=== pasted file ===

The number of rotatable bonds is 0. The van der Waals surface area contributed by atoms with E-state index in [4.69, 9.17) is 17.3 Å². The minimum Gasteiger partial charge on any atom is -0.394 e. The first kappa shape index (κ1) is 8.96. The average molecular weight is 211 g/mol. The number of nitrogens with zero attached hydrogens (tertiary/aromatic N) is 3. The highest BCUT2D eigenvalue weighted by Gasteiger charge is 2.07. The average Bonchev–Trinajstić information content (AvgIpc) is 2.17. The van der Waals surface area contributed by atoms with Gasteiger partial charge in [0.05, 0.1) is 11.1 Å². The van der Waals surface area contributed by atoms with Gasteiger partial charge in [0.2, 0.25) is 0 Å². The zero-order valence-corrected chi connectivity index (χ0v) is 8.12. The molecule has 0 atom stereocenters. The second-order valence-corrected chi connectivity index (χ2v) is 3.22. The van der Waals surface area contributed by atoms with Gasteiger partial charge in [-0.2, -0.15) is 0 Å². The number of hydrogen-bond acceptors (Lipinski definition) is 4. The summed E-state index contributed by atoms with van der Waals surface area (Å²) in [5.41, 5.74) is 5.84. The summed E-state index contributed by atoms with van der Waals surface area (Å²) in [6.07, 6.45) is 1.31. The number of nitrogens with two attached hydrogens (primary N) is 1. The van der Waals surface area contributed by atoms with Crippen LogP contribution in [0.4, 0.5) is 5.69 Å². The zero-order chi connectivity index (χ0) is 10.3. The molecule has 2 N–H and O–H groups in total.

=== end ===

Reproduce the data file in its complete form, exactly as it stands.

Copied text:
The number of rotatable bonds is 0. The van der Waals surface area contributed by atoms with E-state index in [4.69, 9.17) is 17.3 Å². The minimum Gasteiger partial charge on any atom is -0.394 e. The first kappa shape index (κ1) is 8.96. The average molecular weight is 211 g/mol. The number of nitrogens with zero attached hydrogens (tertiary/aromatic N) is 3. The highest BCUT2D eigenvalue weighted by Gasteiger charge is 2.07. The average Bonchev–Trinajstić information content (AvgIpc) is 2.17. The van der Waals surface area contributed by atoms with Gasteiger partial charge in [0.05, 0.1) is 11.1 Å². The van der Waals surface area contributed by atoms with Gasteiger partial charge in [0.2, 0.25) is 0 Å². The zero-order valence-corrected chi connectivity index (χ0v) is 8.12. The molecule has 0 atom stereocenters. The second-order valence-corrected chi connectivity index (χ2v) is 3.22. The van der Waals surface area contributed by atoms with Gasteiger partial charge in [-0.2, -0.15) is 0 Å². The number of hydrogen-bond acceptors (Lipinski definition) is 4. The summed E-state index contributed by atoms with van der Waals surface area (Å²) in [5.41, 5.74) is 5.84. The summed E-state index contributed by atoms with van der Waals surface area (Å²) in [6.07, 6.45) is 1.31. The number of nitrogens with two attached hydrogens (primary N) is 1. The van der Waals surface area contributed by atoms with Crippen LogP contribution in [0.4, 0.5) is 5.69 Å². The zero-order chi connectivity index (χ0) is 10.3. The molecule has 2 N–H and O–H groups in total.